I grew up watching robots on television, among them B9 from “Lost In Space” and Rosie the Robot from “The Jetsons.” I thought such humanoid robots were already in use or at least were just around the corner. Such was the power of television working on a young mind. Here we are decades later and while we have utilized industrial robots for many years, the development of a humanoid robot is still in its infancy. What exactly do humanoid robots look like now and how close are they to the ideal Rosie? More importantly, how will we react to these machines as they come close to replicating or surpassing human capabilities?
From NAO to Pepper
Aldebaran, a French company that is now a subsidiary of Japanese conglomerate Softbank, first created the NAO robot in 2006. This humanoid robot was designed to educate students at different levels. In primary education, they work well with young learners and even learners with disabilities. They can help teach simple skills, such as counting or the ABCs, and are encouraging without judging. NAO can be used with secondary and even university students to introduce programming and robotics. This is a very real way to get feedback on successful coding and motion engineering projects. Working with this robot could stimulate the visual, auditory, tactile, and even kinesthetic learner.
Pepper, also from Aldebaran, is billed as the “robot that understands your emotions.” Pepper has multiple microphones and high definition cameras in order to make sense of its surroundings, plus an array of sensors and fine motors. It is programmed to perceive and analyze emotions and to get to know a person. It has been used to work with children and adults with autism to help them develop coping mechanisms and understand their own emotions when working through problems. It also comes with a built in tablet so that it can convey its own emotions. It has a wireless internet connection so it could be a Siri or Alexa substitute, providing information in android form instead of a smartphone or speaker. Pepper has motion sensors and collision detection systems so it could be programmed to vacuum the house or walk the dog. Just remember to dress it in a raincoat before it goes out.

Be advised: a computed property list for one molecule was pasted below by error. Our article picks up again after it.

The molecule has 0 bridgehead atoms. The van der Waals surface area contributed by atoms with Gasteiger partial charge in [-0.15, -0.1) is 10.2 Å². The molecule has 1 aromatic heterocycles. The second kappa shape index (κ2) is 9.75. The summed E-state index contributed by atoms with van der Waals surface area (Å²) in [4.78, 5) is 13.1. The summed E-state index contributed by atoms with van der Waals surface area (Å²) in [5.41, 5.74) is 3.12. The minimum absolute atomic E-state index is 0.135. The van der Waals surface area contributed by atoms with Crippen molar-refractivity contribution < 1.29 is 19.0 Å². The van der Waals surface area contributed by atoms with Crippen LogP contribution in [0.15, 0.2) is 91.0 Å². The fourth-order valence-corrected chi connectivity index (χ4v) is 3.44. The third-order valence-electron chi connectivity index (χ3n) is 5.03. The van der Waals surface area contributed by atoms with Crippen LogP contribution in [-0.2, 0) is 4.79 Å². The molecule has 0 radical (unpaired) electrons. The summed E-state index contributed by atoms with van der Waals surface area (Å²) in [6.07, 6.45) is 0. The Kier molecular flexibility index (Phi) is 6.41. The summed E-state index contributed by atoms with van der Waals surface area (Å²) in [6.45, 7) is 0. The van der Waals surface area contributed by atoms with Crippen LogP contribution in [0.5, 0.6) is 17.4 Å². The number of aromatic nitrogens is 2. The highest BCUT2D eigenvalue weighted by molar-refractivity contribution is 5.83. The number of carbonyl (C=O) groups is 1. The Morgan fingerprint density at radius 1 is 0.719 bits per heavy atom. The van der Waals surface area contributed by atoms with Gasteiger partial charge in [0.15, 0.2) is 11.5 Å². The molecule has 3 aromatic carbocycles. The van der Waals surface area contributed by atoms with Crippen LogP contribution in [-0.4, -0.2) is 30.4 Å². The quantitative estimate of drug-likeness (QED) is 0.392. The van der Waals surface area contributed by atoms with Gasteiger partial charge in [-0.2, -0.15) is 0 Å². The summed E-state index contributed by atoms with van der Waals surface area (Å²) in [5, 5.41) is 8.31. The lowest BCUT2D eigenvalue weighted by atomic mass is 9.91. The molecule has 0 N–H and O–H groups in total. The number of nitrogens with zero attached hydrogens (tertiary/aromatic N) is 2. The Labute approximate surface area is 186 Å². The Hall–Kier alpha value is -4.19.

The Aldebaran machines are cute and they promote social interaction but there still seems to be a general angst towards functional robots, particularly those that take on humanoid form. A recent Discover magazine article speculated that the stigma stems from science fiction stories, or even the old “Terminator” movie series, about robots that suddenly take on very dark and dangerous human thought. Another concern is that robots will take over our jobs as opposed to simply assisting us with difficult and dangerous tasks. Some industrial robots have already done just that and there is fear that it will continue. Google reportedly has decided to sell its 2013 Boston Dynamics acquisition, partly due to social reaction to their humanoid robot development. There appears to be a very fine line between cute, helpful robots and threatening robots.
I would love to hear your thoughts on humanoid robots. Can we overcome our fears and social stigmas to welcome them into our environment, or have we created an artificial intelligence that is too close to human thought and emotion? I think we need to face the challenges, real or perceived, before we can move on and figure out how to improve our own productivity and human existence. Let me know your thoughts.
Kelly Brown is an IT professional and assistant professor of practice for the UO Applied Information Management Master’s Degree Program. He writes about IT and business topics that keep him up at night.